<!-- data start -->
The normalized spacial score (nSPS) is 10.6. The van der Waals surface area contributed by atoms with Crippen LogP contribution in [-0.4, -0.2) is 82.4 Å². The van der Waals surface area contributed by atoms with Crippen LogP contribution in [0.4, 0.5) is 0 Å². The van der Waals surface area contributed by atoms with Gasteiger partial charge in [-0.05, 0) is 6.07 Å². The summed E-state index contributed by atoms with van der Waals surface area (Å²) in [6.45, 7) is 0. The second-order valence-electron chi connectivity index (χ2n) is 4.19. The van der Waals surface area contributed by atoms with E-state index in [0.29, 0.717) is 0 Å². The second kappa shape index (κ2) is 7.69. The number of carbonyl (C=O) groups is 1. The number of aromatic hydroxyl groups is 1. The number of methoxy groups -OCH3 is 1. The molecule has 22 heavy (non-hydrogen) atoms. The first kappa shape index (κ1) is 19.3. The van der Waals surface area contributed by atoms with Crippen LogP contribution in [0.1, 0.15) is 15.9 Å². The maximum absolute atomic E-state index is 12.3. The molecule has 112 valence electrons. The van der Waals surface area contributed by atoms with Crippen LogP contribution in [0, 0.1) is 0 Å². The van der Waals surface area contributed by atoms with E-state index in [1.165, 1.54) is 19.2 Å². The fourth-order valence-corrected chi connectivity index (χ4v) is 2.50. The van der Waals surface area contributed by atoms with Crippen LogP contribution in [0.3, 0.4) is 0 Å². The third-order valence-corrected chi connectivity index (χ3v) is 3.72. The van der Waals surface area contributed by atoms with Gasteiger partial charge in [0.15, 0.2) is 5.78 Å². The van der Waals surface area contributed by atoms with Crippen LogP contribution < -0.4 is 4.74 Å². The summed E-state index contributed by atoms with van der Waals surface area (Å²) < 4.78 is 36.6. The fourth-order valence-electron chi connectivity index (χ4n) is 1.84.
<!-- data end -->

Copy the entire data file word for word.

The normalized spacial score (nSPS) is 10.6. The van der Waals surface area contributed by atoms with Crippen LogP contribution in [-0.4, -0.2) is 82.4 Å². The van der Waals surface area contributed by atoms with Crippen LogP contribution in [0.4, 0.5) is 0 Å². The van der Waals surface area contributed by atoms with Gasteiger partial charge in [-0.05, 0) is 6.07 Å². The summed E-state index contributed by atoms with van der Waals surface area (Å²) in [6.45, 7) is 0. The second-order valence-electron chi connectivity index (χ2n) is 4.19. The van der Waals surface area contributed by atoms with E-state index in [0.29, 0.717) is 0 Å². The second kappa shape index (κ2) is 7.69. The number of carbonyl (C=O) groups is 1. The number of aromatic hydroxyl groups is 1. The number of methoxy groups -OCH3 is 1. The molecule has 22 heavy (non-hydrogen) atoms. The first kappa shape index (κ1) is 19.3. The van der Waals surface area contributed by atoms with Crippen LogP contribution in [0.1, 0.15) is 15.9 Å². The maximum absolute atomic E-state index is 12.3. The molecule has 112 valence electrons. The van der Waals surface area contributed by atoms with Crippen LogP contribution in [0, 0.1) is 0 Å². The van der Waals surface area contributed by atoms with E-state index in [1.165, 1.54) is 19.2 Å². The fourth-order valence-corrected chi connectivity index (χ4v) is 2.50. The van der Waals surface area contributed by atoms with Crippen LogP contribution in [0.3, 0.4) is 0 Å². The third-order valence-corrected chi connectivity index (χ3v) is 3.72. The van der Waals surface area contributed by atoms with Gasteiger partial charge in [0.15, 0.2) is 5.78 Å². The van der Waals surface area contributed by atoms with Crippen LogP contribution < -0.4 is 4.74 Å². The summed E-state index contributed by atoms with van der Waals surface area (Å²) < 4.78 is 36.6. The fourth-order valence-electron chi connectivity index (χ4n) is 1.84.